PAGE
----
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Beyond Leviathan's reach: On labor and freedom in humanity's deep history.

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A lot of the populations we regard as 'primitive,' that never discovered planting, the 'Stone Age" populations - the more we have learned about them, almost all of these groups were people who did know how to plant, and may have planted a portion of their subsistence, historically, but who left planting in order to get away from the taxation of the state, and the control and forced labor that the state would impose.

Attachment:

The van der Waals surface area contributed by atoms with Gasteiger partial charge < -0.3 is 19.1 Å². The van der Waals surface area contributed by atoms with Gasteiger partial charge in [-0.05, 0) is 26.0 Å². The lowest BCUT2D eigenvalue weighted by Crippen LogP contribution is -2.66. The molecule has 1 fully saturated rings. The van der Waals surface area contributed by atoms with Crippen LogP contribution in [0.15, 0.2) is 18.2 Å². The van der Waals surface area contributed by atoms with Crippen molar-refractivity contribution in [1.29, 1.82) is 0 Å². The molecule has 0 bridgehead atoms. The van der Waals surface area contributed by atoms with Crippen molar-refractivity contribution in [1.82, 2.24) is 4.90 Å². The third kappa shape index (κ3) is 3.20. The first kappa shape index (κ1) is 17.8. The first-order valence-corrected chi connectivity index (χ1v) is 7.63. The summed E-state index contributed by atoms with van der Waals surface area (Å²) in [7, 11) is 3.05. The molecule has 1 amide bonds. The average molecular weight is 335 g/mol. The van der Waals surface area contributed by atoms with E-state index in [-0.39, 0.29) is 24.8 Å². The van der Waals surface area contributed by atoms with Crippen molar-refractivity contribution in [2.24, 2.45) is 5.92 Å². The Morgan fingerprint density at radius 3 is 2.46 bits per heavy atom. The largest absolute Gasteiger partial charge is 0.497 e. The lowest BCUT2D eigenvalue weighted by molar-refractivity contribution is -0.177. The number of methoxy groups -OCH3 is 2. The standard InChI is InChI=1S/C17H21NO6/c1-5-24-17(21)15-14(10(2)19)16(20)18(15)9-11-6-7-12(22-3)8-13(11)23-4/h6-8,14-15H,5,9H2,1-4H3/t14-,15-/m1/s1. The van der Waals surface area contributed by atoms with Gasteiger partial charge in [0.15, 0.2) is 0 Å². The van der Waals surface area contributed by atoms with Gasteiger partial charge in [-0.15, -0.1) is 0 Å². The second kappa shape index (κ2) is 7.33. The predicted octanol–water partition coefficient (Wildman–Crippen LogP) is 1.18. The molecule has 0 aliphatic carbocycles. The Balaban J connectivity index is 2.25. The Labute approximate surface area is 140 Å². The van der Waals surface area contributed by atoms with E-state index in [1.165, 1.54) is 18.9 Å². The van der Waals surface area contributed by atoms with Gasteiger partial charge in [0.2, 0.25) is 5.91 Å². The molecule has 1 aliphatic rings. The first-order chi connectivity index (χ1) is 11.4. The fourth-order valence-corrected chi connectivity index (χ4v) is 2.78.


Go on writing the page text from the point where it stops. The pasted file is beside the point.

Anthropologist James C. Scott explores the politics of accumulation and reproduction both in and outside the earliest agrarian states - from new evidence showing that hunter-gatherers understood and rejected sedentism and its resulting coercions, to the ways a history under the state has shaped our understanding of ourselves and the natural world.

James is author of Against the Grain: A Deep History of the Earliest States from Yale University Press.

Interview transcript via Antidote Zine

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James C. Scott

James C. Scott is an author and Sterling Professor of Political Science and codirector of the Agrarian Studies Program at Yale University.

 

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